A little background - I handle our website analytics and our email marketing team is asking if we can track how many times a link in one of their emails is clicked.

Normally I would say that's easy but in this case the link goes to our App's page in the Google Play Store, so we can't simply track it with our GA installation.

Since you can't use script tags in email HTML, I am now wondering if the best way would be to track via 301 redirect, i.e. give the link an href that includes the email campaign information, 301 that to the Google Play Store address.

Obviously this is more cumbersome to have to look at our site logs to get this data, but it seems like the only reliable method.

1 Answer 1


Here is how I've set up tracking for these types of links in the past. I've used a redirect but the trick to track in GA is to use a client-side redirect vs. a server-side redirect. The client-side redirect can route through a page that triggers the GA code to fire.

Here is the setup I've used for this before:

  • Create an empty page on your website. Ideally, this can be a completely blank page but the simpler you can make it the faster it will load for the end user.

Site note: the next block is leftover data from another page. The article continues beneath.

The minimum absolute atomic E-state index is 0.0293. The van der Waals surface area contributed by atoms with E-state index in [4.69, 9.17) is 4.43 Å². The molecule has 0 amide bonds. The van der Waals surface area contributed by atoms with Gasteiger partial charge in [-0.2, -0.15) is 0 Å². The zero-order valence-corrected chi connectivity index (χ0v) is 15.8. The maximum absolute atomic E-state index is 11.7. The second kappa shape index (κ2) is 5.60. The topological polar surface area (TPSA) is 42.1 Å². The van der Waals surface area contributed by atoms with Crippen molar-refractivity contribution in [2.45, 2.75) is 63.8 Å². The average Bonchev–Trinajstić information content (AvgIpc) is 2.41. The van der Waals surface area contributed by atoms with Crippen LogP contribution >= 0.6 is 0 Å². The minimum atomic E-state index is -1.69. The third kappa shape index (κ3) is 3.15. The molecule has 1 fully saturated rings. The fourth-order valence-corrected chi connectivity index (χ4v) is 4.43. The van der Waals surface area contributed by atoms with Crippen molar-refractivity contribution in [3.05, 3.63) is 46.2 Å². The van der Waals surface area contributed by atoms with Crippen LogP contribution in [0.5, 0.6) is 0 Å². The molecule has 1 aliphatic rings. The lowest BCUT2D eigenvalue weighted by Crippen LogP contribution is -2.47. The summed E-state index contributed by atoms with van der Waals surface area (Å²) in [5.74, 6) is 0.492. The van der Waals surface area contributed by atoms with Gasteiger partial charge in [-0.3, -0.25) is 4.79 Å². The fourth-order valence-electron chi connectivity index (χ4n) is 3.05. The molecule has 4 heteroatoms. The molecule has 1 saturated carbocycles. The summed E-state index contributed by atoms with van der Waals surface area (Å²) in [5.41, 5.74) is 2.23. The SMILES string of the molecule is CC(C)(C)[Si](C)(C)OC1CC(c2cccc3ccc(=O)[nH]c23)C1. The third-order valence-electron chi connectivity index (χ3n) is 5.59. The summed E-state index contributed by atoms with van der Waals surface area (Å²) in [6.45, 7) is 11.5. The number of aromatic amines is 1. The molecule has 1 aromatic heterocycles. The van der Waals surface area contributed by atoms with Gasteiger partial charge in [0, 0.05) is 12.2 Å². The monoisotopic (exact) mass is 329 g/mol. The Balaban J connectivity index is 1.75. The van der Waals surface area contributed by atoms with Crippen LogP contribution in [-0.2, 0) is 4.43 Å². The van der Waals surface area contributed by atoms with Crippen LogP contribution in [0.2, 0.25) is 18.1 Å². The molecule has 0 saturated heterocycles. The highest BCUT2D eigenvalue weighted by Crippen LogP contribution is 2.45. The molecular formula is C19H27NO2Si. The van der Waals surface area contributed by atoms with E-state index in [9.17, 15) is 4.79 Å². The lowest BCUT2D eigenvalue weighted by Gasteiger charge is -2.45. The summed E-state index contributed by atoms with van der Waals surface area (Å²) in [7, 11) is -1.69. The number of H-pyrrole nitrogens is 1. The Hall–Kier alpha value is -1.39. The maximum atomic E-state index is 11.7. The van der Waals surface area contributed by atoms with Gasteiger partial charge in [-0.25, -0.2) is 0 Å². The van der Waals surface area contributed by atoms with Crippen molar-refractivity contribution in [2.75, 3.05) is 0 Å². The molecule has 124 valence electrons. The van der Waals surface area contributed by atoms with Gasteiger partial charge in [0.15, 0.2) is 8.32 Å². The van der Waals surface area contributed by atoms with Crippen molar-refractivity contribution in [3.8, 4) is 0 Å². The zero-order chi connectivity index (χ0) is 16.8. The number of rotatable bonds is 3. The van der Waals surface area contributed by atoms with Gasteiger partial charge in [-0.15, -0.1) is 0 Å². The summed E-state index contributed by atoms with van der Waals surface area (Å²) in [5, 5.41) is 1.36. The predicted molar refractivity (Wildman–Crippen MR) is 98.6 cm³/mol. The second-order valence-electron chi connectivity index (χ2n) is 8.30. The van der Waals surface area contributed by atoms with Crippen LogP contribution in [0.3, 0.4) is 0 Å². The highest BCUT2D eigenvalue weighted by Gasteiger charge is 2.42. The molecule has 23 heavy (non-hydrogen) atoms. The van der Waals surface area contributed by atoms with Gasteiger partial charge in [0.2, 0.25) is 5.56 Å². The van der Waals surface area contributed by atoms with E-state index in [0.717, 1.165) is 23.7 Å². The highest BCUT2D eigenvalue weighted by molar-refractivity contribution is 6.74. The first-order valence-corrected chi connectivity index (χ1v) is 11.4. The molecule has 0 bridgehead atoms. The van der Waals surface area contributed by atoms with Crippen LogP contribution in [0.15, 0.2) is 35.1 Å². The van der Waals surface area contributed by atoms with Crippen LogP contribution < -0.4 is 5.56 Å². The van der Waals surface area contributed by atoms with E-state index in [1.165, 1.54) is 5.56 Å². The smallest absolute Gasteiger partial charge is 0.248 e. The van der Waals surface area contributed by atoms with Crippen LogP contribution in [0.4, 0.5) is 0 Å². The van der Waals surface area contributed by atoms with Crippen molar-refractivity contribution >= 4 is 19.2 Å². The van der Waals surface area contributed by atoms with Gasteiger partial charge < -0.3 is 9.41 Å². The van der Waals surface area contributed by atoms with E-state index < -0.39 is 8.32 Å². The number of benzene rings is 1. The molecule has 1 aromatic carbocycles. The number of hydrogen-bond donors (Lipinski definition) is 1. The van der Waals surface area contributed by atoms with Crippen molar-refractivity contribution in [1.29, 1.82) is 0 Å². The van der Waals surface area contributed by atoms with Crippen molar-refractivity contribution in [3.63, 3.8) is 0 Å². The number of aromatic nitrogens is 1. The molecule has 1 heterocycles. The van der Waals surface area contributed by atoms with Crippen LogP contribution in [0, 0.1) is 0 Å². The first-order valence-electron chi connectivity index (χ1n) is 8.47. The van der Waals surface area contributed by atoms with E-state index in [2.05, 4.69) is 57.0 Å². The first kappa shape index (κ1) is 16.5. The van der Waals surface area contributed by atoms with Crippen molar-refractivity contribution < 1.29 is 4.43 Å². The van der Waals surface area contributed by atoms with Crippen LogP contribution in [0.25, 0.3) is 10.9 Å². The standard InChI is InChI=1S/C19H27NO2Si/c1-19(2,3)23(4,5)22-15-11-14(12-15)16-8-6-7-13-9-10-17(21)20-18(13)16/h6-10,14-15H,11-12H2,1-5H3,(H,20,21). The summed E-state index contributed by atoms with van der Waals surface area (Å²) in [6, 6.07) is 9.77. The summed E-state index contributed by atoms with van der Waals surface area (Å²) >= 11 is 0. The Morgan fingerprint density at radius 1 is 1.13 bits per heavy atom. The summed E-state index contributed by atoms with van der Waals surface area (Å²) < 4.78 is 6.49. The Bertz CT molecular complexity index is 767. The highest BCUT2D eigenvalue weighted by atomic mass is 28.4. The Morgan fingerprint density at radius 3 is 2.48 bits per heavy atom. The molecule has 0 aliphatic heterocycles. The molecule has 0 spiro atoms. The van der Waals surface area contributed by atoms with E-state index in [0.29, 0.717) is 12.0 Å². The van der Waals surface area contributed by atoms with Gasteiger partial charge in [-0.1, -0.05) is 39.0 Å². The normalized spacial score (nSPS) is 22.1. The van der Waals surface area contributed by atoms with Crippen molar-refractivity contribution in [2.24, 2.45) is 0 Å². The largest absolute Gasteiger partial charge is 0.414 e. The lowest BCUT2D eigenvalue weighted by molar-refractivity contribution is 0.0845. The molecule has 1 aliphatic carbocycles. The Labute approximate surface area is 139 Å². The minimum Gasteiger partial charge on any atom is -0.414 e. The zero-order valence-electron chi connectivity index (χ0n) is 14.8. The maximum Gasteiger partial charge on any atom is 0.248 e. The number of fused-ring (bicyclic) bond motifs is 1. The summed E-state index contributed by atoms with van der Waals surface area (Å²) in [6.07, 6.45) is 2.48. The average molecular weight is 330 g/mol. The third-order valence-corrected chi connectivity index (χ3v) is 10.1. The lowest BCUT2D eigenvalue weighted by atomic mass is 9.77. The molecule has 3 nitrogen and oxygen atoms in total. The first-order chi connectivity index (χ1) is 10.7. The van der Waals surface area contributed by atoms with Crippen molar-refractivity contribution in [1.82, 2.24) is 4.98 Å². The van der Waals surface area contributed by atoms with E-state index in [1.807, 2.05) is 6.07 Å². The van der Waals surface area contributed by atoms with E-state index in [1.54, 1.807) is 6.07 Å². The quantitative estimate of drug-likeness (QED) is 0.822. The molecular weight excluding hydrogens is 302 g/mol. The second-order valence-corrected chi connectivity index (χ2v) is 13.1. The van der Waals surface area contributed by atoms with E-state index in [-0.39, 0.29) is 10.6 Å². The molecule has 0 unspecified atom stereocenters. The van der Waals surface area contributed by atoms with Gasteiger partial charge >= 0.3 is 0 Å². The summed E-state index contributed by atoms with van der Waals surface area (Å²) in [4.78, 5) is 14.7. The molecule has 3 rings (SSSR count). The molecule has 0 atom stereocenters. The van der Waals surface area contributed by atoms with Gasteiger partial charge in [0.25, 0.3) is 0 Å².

• On that page, add in the GA code as you normally would for any other page of your website. That way this shows up as a page in GA reports.
  • After the GA code, put in the JS code to redirect to the destination (in this case the Play Store address).
  • Link to that page in your email newsletter.

A few issues:

  • This will track the clicks as a pageview. I tend to find that is the simplest because you can look up in standard GA reports (in your case, look up /google-play.html or whatever name you gave that redirected page). However, instead of putting the GA code on there, you could use a custom metric instead (you create the custom metrics and load it as an image on the blank page). That way you aren't skewing pageviews.
  • This will track client-side where your option of a server-side 301 redirect would track on the server. As with all client-side tracking, things could get missed. The faster you can have the page load, the more reliable the tracking though.

Hope that helps.

  • Thanks Matthew. Do you find that it is more accurate if there is a longer delay on the JS redirect? For example, using a "you are being redirected" message that flashes for a second or two, instead of immediately redirecting?
    – Jake 1986
    Commented Sep 17, 2021 at 21:11
  • @Jake1986 Yeah, if you can slow the redirect down that can help make sure the GA code fires correctly. You'll want to test out the speed of the page to see how quickly it fires. Typically, you don't need to give it very long for GA to track. Commented Sep 22, 2021 at 19:04

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